The Writer’s Lens – Interview 09: Kay Smith, How Can Faith And Art Work Together?

In case you missed it, I was fortunate to interview a fellow #CleCreative this past week, Kay Smith, where we primarily talked about the pressures of motherhood, work, and creative pursuits. Below is a link to the video interview on #YouTube as well as a short description about Kay and her work. Enjoy!

Kay Smith worked for 13 years at a reputable marketing firm in Cleveland, OH. And though she loved her work, Kay began to feel something tugging her in a new direction. A tug strong enough to make her consider leaving her established career behind and start anew – in art education.

But, it wasn’t a completely foreign space. Kay had always held a strong interest in art, even as a little girl. And with some proper coaching and encouragement early in life, she fostered that passion.

Kay is a wife and mother of four children so leaving a steady job was not an easy feat. In this interview, I talk with Kay about her transition from her corporate office space to her new office space. And how her faith in God has enabled her to discover what it is that makes us all creative; how we can cultivate that creative spark; and ultimately use our gifts to help others.

For more on Kay, you can check out the links below:
Instagram: http://www.instagram.com/k.smith.art
Website: http://www.katherinesmithstudio.com

 

 

#1,000…and counting

Thanks to all who have been tuning into my podcast, The Writer’s Lens.

This past week, I hit the 1,000 downloads mark so thanks for being a part of the creative / writing journey with me!

Stay tuned for more updates in the coming weeks.

And just in case you missed the latest and greatest, I started a new series (beginning with Episode 40), where I’ll be (hopefully) going from inception to publication for my second book, The Shadow Of Mars. Be sure to tune in or share with anyone you think may benefit from following along in this process.

Till next time.

J.C.L.

The Writer’s Lens – E37: Villains…What Are They Exactly?

https://www.podbean.com/media/share/pb-dhx5a-94cae9

Just as the title implies, what makes up a villain anyway? I’m sure if we all thought long enough, we could come up with various versions of what we thought a villain was. What he looked like. What he sounded like. What his motivations were. And even what story he’d fit in best.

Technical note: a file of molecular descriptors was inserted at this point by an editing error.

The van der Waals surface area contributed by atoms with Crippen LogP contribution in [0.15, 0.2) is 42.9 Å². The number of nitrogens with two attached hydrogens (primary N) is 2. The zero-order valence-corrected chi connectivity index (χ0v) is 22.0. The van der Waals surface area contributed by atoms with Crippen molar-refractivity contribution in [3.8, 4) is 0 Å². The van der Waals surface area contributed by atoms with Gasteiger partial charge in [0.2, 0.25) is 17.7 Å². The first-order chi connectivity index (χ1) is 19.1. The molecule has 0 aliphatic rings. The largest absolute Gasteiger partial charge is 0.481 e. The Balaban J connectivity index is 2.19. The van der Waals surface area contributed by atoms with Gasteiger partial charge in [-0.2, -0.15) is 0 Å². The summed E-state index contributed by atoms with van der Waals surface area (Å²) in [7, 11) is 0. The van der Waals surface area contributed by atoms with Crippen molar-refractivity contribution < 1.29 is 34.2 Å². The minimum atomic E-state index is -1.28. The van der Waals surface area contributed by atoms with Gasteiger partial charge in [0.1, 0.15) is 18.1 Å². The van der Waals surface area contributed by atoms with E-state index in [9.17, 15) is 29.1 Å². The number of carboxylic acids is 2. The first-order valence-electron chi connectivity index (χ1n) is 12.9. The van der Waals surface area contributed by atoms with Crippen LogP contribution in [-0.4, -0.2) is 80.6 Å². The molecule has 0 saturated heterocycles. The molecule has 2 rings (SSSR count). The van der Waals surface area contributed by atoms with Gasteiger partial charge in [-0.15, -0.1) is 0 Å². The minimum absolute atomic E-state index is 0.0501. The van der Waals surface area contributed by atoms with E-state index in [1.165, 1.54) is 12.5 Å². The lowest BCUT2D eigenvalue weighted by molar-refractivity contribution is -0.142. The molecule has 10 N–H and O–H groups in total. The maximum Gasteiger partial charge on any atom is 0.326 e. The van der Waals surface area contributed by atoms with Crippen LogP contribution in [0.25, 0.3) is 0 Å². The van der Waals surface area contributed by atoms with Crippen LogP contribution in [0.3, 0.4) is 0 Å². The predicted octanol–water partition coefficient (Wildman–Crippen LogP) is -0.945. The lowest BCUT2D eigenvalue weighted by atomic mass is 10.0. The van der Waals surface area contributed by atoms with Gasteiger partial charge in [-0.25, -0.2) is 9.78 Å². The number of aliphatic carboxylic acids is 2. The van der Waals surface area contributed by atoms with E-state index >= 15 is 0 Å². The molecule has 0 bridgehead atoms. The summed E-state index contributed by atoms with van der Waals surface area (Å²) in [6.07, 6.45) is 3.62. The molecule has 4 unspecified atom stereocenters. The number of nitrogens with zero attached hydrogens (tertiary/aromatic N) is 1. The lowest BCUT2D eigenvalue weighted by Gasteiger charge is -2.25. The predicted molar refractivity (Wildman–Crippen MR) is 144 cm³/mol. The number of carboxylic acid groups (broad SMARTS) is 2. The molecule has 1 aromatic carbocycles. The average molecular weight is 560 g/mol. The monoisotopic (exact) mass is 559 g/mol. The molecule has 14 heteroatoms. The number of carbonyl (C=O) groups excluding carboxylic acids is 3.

In this episode, I take a break from talking about heroes and dive into what makes a really good villain (strange or exciting as that may sound). Is it looks? Is it speech? is it a really cool weapon? There are plenty of factors that can make up a really good villain. But, if there’s one thing that unites them all, it’s this: a forceful opposition to the hero of the story they are a part of.    

To support this podcast, be sure to check out patron.podbean.com/jclfaltot

And be sure to find more about this podcast at jclfaltot.com 

The Writer’s Lens – E36: If We All Know We Are Supposed To Be The Hero, Then Why Aren’t We?

https://www.podbean.com/media/share/pb-2z4hj-944c4e

We idolize heroes. We emulate them too. But, which is easier to do? Not a trick question – it’s the former. 

When it comes to heroes and the heroic deeds we read about, it’s easy to sit back and marvel as a bystander might. Yet, something inside all of us tugs at our hearts. We yearn to not only see and pay witness to heroes; we want to be heroes too. 

But, as our lives unfold, we learn how being the hero is no easy feat. As Joseph Campbell points out in his “Hero’s Journey”, the first test of any great hero tale is when the ordinary character crosses the threshold from the familiar to the unfamiliar. From the known to the unknown. From the predictable to the unpredictable. 

And that’s what this episode is all about: moving from what’s known to what’s unknown. I take a deeper look at why it’s so hard for us to be heroes in real life. How we love predictability and how, if we can, we’d prefer to stay with what’s comfortable rather than what’s uncomfortable but potentially good for us in the long run. Additionally, I share some of my own experiences where I’ve seen real heroism in action. Namely, from my own parents. 

Oh, and I give a plug for why I consider writing to be heroic in its own right. Because, well, of course writing is heroic in some way, shape, or form…right? 

To support The Writer’s Lens, go here

To check out more from me, J.C.L. Faltot, go here